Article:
The great philosopher, Plato, back in the days of the ancient Greek civilization, concluded that man as a species can only draw from what his senses take about his surroundings. This includes his social relationships, eating habits, spiritual beliefs, and the many other attributes that make a person who they are. This theory/observation is very accurate about man back then and is also seen in everyday life even today. People are constantly leaving their imaginary caves in search of their inner-self and it begins in early childhood.
Children, for example, are brought up as exact duplicates of their parents; their parents, in some cases, are together because they share the same views on politics, moral values, and society. Parents make an attempt to mold their children into who they are, as functional figures in this society, as well-rounded individuals, but they must let their child grow older and be their own person. It is inevitable. Eventually the child will grow older and break away from their parents’ tradition to form their own values and beliefs and this is the allegory of the cave as how it works today and how it has been working since mankind first came about.
One must become their own person. This doesn’t mean that one must totally disregard the beliefs and morals of their parental figures, yet eventually they must think for themselves and stop living under the ideals of someone that they might consider “old fashioned.” It takes a strong understanding of one’s surroundings combined with the natural human desire to grow in order to break away and find oneself. One must find his/her own life and live it how they desire. This is what the allegory of the cave is about.
... relationship, community involvement and extended family interaction. No individual learns from one person alone. ... beliefs, values and practices. Giving children the affection, attention and respect despite of being young are significant aspect of parent-children ... them to grow (Allexsaht-Snider, 2000). The deep and enduring connection of parents to their children creates ...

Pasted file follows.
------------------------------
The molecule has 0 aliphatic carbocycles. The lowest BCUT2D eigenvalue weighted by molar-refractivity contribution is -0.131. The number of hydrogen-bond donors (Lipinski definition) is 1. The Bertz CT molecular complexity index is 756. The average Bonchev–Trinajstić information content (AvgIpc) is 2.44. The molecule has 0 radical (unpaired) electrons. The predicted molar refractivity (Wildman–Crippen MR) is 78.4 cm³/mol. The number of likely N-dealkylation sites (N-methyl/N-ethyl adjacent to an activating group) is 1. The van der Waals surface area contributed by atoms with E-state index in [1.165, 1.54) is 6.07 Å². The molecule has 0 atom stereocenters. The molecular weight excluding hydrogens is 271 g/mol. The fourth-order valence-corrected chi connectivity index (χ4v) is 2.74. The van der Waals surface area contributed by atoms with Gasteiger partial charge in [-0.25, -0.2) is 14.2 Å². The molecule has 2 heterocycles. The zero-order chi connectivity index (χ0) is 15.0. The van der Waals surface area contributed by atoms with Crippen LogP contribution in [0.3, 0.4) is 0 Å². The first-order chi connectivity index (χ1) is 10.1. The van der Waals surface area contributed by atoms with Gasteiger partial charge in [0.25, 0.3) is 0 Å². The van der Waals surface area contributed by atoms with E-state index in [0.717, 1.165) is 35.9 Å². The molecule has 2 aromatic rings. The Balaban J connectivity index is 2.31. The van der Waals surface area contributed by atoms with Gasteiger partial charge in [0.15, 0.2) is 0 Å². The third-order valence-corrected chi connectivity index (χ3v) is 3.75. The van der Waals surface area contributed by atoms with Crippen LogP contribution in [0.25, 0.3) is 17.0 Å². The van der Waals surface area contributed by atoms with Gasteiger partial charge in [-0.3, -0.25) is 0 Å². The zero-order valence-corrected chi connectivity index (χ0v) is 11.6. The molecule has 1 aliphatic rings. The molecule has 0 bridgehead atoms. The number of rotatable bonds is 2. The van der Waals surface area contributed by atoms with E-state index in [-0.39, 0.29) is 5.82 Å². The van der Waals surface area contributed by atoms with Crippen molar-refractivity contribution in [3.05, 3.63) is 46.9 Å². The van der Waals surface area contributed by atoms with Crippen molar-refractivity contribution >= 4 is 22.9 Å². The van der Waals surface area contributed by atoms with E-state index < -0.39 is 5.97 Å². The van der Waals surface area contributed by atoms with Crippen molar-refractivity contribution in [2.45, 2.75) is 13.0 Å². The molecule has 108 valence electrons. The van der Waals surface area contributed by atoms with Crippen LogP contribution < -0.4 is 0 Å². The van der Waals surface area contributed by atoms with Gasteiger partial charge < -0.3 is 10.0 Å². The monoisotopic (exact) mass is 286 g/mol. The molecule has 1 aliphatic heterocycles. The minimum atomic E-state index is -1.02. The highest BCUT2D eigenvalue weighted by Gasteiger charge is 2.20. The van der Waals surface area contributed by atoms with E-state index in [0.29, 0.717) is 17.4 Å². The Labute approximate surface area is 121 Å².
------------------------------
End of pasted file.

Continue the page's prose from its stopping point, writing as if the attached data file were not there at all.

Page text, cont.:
Plato, a genius, but one might agree that he was just an observer. One must take a look around. He or she must realize their own dissatisfaction for their settings and have that burning curiosity in their heart to take a leap outside of the boundaries of their mundane rituals and experience something new. It makes people wiser, more forgiving, and happier. Who in their right mind doesn’t want to see the world? Who doesn’t want to be able to accept people for the way they are? With age comes curiosity and experimentation and the desire to get the most from life possible.
This allegory has had a direct affect on my life .I consider myself a very well rounded, open person, because I too saw the tunnel, and what was on the other side. High school was where my experimentation with finding my inner-self began and by my sophomore year in college, I think I have stumbled on something very interesting and I still want to tweak my findings and hone them to what I want to become. It is a shame that many people my age still has yet to take that trek to the other side of the tunnel.
If there were any way possible that I could aid them in seeing the light, I would devote my life to it. As I age, I see life more and more as a beautiful gift. It is a gift that will be with me forever, but one that I could throw away at anytime. Life must be cherished and perceived from all possible standpoints for one to consider themselves wise and knowledgeable people.